November 7, 2017
In the EP Blog post “Four Places to Support Equity and Boost Your Career Like Nowhere Else,” we discussed the importance of the network’s “accelerator cities” — some of our smaller locations that are high priority because they have a particularly high demand for talented leaders, as well as offer unique opportunities to impact education and advance careers rapidly. New Orleans is on that list, along with Memphis, Kansas City, and Tulsa.
2014 EP Fellow Meladee Evans began her career in education during her placement at Algiers Charter School Association in New Orleans. Although she was a newcomer to the city, she has since made NOLA her home and is the Co-Director of Talent Strategy for KIPP New Orleans. In this Q & A, she talks about why New Orleans is special, changing, and in need of those who are committed to “getting proximate” through hard work and time.
What makes the New Orleans education space so different and special?
New Orleans is unique in the education landscape. There's probably no other place like it nationally in the sense that it’s about 94% charter schools. After Hurricane Katrina, with the establishment of the state-run Recovery School District, the charter school system became the public school system. Education Next provided a good overview of the post-Katrina reforms in this 2015 article. In 2018, the local Orleans Parish School Board will take oversight of the 52 charter schools developed by the Recovery School District. So, more change is on the horizon.
How has the opportunity in New Orleans also led to new challenges?
The public school system was struggling before the storm and there were some plans to disrupt that. But once Katrina struck and many schools were either damaged or destroyed, public education here was completely restructured. In the aftermath, many displaced teachers and school employees were let go, and a lot of people came from out of town to be a part of the education reform happening.
There have been a lot of academic gains and positive growth in the school system, but there have also been a lot of negative feelings within the community. Many people, particularly in the Black community (which makes up the majority of the New Orleans population) feel like things were done to them and not with them. The changes here happened drastically and I don't believe there was much equity regarding influence over decision-making. And personally, as a Black person engaged in this field and working for a white-led organization here (meaning the C-level executives are all white), I understand those feelings and feel strongly about doing what I can to help repair that. I've made it a point to hear from community leaders and parents in focus groups, interviews, and surveys about their thoughts and perceptions on ed reform. These are often candid conversations that I appreciate sincerely.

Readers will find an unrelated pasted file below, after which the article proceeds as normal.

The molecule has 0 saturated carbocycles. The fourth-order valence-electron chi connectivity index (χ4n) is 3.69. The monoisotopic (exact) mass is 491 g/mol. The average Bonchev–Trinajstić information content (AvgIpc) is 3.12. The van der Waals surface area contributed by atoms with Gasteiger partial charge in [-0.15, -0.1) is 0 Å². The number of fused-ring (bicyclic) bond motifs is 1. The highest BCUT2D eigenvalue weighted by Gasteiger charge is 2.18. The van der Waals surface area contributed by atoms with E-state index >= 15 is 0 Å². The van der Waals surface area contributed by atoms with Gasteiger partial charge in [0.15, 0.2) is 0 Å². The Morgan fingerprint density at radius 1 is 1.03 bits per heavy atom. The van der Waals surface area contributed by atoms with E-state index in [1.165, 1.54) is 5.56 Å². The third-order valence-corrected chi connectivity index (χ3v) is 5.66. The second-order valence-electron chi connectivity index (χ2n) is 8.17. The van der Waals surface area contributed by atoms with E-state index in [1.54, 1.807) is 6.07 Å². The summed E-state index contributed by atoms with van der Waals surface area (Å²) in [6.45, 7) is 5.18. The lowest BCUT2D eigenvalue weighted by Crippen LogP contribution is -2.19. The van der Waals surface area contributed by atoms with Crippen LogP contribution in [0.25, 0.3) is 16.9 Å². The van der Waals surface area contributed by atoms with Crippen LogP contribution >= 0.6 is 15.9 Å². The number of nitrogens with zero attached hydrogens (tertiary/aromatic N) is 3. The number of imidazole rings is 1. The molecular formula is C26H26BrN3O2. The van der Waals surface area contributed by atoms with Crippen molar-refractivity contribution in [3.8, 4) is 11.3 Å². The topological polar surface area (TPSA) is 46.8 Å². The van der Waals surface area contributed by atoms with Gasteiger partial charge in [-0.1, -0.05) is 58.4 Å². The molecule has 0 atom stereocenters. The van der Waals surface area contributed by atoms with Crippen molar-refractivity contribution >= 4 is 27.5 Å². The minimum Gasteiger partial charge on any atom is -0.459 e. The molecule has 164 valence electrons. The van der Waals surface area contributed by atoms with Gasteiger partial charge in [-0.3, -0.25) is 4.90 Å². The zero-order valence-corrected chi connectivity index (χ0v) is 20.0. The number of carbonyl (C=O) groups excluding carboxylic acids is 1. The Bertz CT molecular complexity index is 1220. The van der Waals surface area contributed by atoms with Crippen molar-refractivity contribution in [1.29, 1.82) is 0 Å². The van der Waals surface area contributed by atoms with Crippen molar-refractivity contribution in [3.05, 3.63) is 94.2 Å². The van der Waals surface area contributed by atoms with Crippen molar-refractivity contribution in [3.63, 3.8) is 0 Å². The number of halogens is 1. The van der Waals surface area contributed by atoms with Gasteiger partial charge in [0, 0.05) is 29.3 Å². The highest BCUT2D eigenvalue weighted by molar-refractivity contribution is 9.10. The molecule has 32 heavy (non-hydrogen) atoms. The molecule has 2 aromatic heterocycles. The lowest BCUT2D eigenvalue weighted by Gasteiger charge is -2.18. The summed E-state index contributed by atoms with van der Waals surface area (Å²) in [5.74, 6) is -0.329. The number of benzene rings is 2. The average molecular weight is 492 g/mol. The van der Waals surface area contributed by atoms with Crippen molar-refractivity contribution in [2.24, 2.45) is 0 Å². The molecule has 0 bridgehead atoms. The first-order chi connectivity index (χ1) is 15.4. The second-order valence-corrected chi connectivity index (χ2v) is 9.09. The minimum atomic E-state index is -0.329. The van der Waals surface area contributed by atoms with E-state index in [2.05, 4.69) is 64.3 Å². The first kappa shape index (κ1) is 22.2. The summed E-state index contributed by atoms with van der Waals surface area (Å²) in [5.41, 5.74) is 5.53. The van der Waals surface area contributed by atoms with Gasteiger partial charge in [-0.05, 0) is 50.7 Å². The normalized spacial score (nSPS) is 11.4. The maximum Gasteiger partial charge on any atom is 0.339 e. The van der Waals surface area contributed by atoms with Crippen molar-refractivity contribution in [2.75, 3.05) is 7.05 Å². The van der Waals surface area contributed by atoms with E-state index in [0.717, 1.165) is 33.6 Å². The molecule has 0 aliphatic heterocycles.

I believe there are many people and organizations that see the need to come together and are ready to enact change. So, for that reason, community and parent engagement is becoming the next wave of education change here. And high-quality professionals with an understanding of the context here, and ideally from the community, will be needed to help lead that change with and alongside the community. This is definitely long overdue but it's necessary.
You agree with the idea that to create equity and effect meaningful change in public education, people should take civil rights leader Bryan Stevenson’s advice to get proximate to people and communities – and stay close. Why is that important in New Orleans?
When I personally heard Bryan Stevenson talk about proximity, it resonated a great deal with me, particularly as it relates to people from the community serving the same community. I am not from New Orleans. It’s my adopted home now. But, I think when someone has grown up in the same community in which they are serving, they automatically share something with that community that signals how much they care. There is a built-in trust and understanding. So, for example, when thinking about education leadership or a charter school board, I think it’s important to consider the candidate background within the community as it relates to their ability to understand the lives of the students being served.